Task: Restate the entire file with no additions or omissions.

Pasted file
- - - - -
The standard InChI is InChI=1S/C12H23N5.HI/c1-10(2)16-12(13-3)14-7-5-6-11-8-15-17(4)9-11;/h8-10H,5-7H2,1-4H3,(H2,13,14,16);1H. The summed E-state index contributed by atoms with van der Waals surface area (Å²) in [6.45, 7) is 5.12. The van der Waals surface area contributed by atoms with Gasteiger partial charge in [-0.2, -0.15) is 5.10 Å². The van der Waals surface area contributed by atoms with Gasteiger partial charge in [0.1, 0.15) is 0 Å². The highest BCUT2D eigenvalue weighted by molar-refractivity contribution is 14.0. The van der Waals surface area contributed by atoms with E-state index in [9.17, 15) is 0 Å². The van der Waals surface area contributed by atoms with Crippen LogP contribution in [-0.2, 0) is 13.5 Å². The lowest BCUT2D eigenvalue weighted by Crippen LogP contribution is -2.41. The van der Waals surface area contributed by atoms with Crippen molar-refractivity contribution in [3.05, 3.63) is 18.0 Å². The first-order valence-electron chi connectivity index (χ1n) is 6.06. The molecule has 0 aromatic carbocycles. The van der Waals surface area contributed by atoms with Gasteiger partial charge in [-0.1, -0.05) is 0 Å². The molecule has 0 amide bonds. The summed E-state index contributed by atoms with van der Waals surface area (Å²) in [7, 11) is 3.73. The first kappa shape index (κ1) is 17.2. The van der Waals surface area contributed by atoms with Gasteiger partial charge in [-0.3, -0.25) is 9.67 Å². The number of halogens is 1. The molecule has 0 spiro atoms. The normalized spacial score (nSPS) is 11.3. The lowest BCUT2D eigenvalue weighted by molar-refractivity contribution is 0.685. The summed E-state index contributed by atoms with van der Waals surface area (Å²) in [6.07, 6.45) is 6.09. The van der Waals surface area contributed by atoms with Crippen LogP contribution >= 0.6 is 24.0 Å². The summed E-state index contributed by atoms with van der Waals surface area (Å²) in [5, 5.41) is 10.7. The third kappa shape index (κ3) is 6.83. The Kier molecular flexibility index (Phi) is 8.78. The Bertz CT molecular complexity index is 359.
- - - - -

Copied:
The standard InChI is InChI=1S/C12H23N5.HI/c1-10(2)16-12(13-3)14-7-5-6-11-8-15-17(4)9-11;/h8-10H,5-7H2,1-4H3,(H2,13,14,16);1H. The summed E-state index contributed by atoms with van der Waals surface area (Å²) in [6.45, 7) is 5.12. The van der Waals surface area contributed by atoms with Gasteiger partial charge in [-0.2, -0.15) is 5.10 Å². The van der Waals surface area contributed by atoms with Gasteiger partial charge in [0.1, 0.15) is 0 Å². The highest BCUT2D eigenvalue weighted by molar-refractivity contribution is 14.0. The van der Waals surface area contributed by atoms with E-state index in [9.17, 15) is 0 Å². The van der Waals surface area contributed by atoms with Crippen LogP contribution in [-0.2, 0) is 13.5 Å². The lowest BCUT2D eigenvalue weighted by Crippen LogP contribution is -2.41. The van der Waals surface area contributed by atoms with Crippen molar-refractivity contribution in [3.05, 3.63) is 18.0 Å². The first-order valence-electron chi connectivity index (χ1n) is 6.06. The molecule has 0 aromatic carbocycles. The van der Waals surface area contributed by atoms with Gasteiger partial charge in [-0.1, -0.05) is 0 Å². The molecule has 0 amide bonds. The summed E-state index contributed by atoms with van der Waals surface area (Å²) in [7, 11) is 3.73. The first kappa shape index (κ1) is 17.2. The van der Waals surface area contributed by atoms with Gasteiger partial charge in [-0.3, -0.25) is 9.67 Å². The number of halogens is 1. The molecule has 0 spiro atoms. The normalized spacial score (nSPS) is 11.3. The lowest BCUT2D eigenvalue weighted by molar-refractivity contribution is 0.685. The summed E-state index contributed by atoms with van der Waals surface area (Å²) in [6.07, 6.45) is 6.09. The van der Waals surface area contributed by atoms with Crippen LogP contribution >= 0.6 is 24.0 Å². The summed E-state index contributed by atoms with van der Waals surface area (Å²) in [5, 5.41) is 10.7. The third kappa shape index (κ3) is 6.83. The Kier molecular flexibility index (Phi) is 8.78. The Bertz CT molecular complexity index is 359.